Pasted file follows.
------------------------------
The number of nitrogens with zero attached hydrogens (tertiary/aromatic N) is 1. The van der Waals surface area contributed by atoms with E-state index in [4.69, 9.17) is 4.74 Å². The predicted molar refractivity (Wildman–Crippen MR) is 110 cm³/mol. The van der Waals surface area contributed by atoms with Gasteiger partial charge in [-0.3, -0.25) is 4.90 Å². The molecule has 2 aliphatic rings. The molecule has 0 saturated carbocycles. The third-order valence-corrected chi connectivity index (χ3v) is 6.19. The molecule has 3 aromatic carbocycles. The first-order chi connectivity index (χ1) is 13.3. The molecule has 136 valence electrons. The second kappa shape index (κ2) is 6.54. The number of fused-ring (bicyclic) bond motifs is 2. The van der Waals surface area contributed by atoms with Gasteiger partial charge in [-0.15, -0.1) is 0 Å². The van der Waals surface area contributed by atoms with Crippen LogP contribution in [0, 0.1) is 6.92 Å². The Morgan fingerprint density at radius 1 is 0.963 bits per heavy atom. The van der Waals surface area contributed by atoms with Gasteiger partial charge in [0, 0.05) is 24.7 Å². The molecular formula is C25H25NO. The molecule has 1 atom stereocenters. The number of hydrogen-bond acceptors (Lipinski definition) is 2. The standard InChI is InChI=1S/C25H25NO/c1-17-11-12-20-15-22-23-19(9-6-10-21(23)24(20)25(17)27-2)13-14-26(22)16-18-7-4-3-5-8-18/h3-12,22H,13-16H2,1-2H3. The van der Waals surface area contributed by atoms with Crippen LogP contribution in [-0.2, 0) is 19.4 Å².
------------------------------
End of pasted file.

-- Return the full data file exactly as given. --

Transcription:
The number of nitrogens with zero attached hydrogens (tertiary/aromatic N) is 1. The van der Waals surface area contributed by atoms with E-state index in [4.69, 9.17) is 4.74 Å². The predicted molar refractivity (Wildman–Crippen MR) is 110 cm³/mol. The van der Waals surface area contributed by atoms with Gasteiger partial charge in [-0.3, -0.25) is 4.90 Å². The molecule has 2 aliphatic rings. The molecule has 0 saturated carbocycles. The third-order valence-corrected chi connectivity index (χ3v) is 6.19. The molecule has 3 aromatic carbocycles. The first-order chi connectivity index (χ1) is 13.3. The molecule has 136 valence electrons. The second kappa shape index (κ2) is 6.54. The number of fused-ring (bicyclic) bond motifs is 2. The van der Waals surface area contributed by atoms with Gasteiger partial charge in [-0.15, -0.1) is 0 Å². The van der Waals surface area contributed by atoms with Crippen LogP contribution in [0, 0.1) is 6.92 Å². The Morgan fingerprint density at radius 1 is 0.963 bits per heavy atom. The van der Waals surface area contributed by atoms with Gasteiger partial charge in [0, 0.05) is 24.7 Å². The molecular formula is C25H25NO. The molecule has 1 atom stereocenters. The number of hydrogen-bond acceptors (Lipinski definition) is 2. The standard InChI is InChI=1S/C25H25NO/c1-17-11-12-20-15-22-23-19(9-6-10-21(23)24(20)25(17)27-2)13-14-26(22)16-18-7-4-3-5-8-18/h3-12,22H,13-16H2,1-2H3. The van der Waals surface area contributed by atoms with Crippen LogP contribution in [-0.2, 0) is 19.4 Å².